Rasar's rebirth of the cool

The Sacramento expat rapper formerly known as Random Abiladeze talks dreams, artistry and reinvention

A man of many names and talents.

A man of many names and talents.

photo by sonia seelinger

Catch Rasar and Bread Fam at 7 p.m., Saturday, May 9, at Harlow's Restaurant & Nightclub, 2708 J Street. Tickets are $10 in advance or $12 at the door. For more information, visit www.rasarmusic.com.

The Sacramento hip-hop artist Rasar Amani relocated to Las Vegas a year-and-a-half ago. It was a spontaneous move that led to an unusual short-lived role in the offbeat vaudeville show Vegas Nocturne for which his job involved rapping, dancing with people and taking selfies with women.

But, hey, Amani is nothing if not adaptable. Is it any wonder that for his homecoming show—his band Bread Fam is set to play Sacramento for the first time in two years this Saturday—that he’s sharing a bill with local indie-pop violinist Joe Kye’s group Joseph in the Well?

Another example: An early gig he played while still in high school at the Placer County Fairgrounds was a talent competition during which he went up against nothing but country singers—and won second place.

“I’m best as the exception. I feel really comfortable being around people who don’t do what I do,” says the rapper formerly known as Random Abiladeze. These days Amani just goes by his first name professionally.

It was Sacramento expat and America’s Got Talent beatboxing contestant Butterscotch who coaxed Amani to move to Vegas to join the show she was already part of. The pair had known each other a long time and came up together in the Sacramento scene. Now that the vaudeville show has come and gone, Amani is working intensely on his own music as well as touring in Butterscotch’s band.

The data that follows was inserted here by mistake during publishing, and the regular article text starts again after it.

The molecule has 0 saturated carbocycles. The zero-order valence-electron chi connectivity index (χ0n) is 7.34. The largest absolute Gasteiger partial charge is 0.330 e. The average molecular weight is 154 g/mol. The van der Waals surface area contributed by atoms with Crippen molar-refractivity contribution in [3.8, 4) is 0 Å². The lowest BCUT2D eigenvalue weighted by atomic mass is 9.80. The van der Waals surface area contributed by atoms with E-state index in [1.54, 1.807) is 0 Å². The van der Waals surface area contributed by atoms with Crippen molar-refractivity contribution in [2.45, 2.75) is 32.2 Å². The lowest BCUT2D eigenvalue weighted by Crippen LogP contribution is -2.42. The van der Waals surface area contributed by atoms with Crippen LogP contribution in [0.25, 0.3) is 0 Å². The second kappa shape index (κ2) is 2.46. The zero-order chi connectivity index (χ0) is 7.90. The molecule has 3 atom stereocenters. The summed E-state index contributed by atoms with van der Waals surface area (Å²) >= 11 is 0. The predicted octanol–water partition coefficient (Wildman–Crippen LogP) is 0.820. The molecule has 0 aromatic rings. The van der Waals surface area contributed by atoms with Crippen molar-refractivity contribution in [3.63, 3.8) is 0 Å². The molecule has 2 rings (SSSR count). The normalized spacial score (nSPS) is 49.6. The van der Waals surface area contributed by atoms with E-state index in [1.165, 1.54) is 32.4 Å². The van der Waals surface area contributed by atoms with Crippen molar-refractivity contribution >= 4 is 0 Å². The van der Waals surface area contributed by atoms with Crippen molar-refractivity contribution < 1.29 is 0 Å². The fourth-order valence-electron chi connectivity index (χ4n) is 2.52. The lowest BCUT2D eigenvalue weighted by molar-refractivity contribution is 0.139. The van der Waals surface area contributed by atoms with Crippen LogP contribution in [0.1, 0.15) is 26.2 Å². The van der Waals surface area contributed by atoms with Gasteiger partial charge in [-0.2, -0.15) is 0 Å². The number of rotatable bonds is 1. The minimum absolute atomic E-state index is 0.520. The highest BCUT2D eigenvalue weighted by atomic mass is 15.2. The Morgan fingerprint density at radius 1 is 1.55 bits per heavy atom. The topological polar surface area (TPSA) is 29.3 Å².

On stage, Amani brings another layer of performance to the beatboxer’s show—his flamboyant charisma is a nice counterpoint to her cool, calm demeanor.

“I’m very comfortable on stage. I’m engaging, I tell jokes, I’ll tell stories, even at her show, to add shape to what she’s doing. She’s more reserved,” Amani says. “I’ve definitely learned to play multiple positions since working with her.”

Amani has been rapping since the late ’90s, with several releases under his belt, including 2013’s brilliant alt-rap record The Dream Is Over … That record was inspired by hearing Slick Rick’s verse on the 1999 Outkast track “Da Art of Storytellin’ (Remix)” on the radio. In fact, it excited him to the point that he knew that he wanted to be a rapper.

Since then he’s gone through a few different emcee names. Currently he has several projects going, including Bread Fam, as well his solo spoken-word material, a jazz-hip-hop group in Vegas called the Lique, CAMRA (a collaboration with soulful singer-songer Cameron Calloway), Mellow Nine (a collaboration with Styles 1001) as well as an EP he’s working on with the Sacramento-based experimental hip-hop group Medl4.

“I work with so many different projects because I’m a multifaceted soul seeking balance through variety,” Amani says.

Amani says he’s experienced an explosion of creativity since the release of 2013’s Dream Is Over album. The album title references John Lennon’s song “God,” which speaks to the disillusionment the late singer felt toward the ’60s ideals, and his attempt to rebuild himself. For Amani, who says he’s experienced his own bouts of disillusionment and creative frustration, his own album is self-analytical and philosophical. It is, he says, about trying to move forward in his life after experiencing several lows.

“I think after debating if I would ever do it again—there’s confusion and frustration that comes with that—that’s where we find our true core selves,” Amani says. “The Dream is Over … is not meant to be a downer. It’s really that moment when you hit rock bottom, but just look at yourself as you are, and [ask] what do we do next? The world is kind of open now.”